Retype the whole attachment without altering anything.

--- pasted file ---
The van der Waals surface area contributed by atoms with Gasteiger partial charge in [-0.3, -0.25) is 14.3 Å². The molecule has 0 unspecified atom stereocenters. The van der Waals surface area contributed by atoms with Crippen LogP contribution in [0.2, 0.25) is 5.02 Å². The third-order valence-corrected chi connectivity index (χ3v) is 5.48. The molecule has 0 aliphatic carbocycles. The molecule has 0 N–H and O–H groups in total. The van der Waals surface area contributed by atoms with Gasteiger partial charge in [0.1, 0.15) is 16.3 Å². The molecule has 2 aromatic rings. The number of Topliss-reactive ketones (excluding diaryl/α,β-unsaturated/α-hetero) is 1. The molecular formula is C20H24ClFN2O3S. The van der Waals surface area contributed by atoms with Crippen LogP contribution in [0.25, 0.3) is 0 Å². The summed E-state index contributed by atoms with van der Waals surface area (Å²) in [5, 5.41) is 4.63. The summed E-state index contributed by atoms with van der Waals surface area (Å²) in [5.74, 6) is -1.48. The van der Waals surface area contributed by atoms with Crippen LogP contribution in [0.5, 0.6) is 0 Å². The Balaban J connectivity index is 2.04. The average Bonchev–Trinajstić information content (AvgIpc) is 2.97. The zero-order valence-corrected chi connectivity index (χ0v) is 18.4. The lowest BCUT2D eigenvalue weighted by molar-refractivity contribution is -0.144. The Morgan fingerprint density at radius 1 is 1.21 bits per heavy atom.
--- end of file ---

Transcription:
The van der Waals surface area contributed by atoms with Gasteiger partial charge in [-0.3, -0.25) is 14.3 Å². The molecule has 0 unspecified atom stereocenters. The van der Waals surface area contributed by atoms with Crippen LogP contribution in [0.2, 0.25) is 5.02 Å². The third-order valence-corrected chi connectivity index (χ3v) is 5.48. The molecule has 0 aliphatic carbocycles. The molecule has 0 N–H and O–H groups in total. The van der Waals surface area contributed by atoms with Gasteiger partial charge in [0.1, 0.15) is 16.3 Å². The molecule has 2 aromatic rings. The number of Topliss-reactive ketones (excluding diaryl/α,β-unsaturated/α-hetero) is 1. The molecular formula is C20H24ClFN2O3S. The van der Waals surface area contributed by atoms with Crippen LogP contribution in [0.25, 0.3) is 0 Å². The summed E-state index contributed by atoms with van der Waals surface area (Å²) in [5, 5.41) is 4.63. The summed E-state index contributed by atoms with van der Waals surface area (Å²) in [5.74, 6) is -1.48. The van der Waals surface area contributed by atoms with Crippen LogP contribution in [0.5, 0.6) is 0 Å². The Balaban J connectivity index is 2.04. The average Bonchev–Trinajstić information content (AvgIpc) is 2.97. The zero-order valence-corrected chi connectivity index (χ0v) is 18.4. The lowest BCUT2D eigenvalue weighted by molar-refractivity contribution is -0.144. The Morgan fingerprint density at radius 1 is 1.21 bits per heavy atom.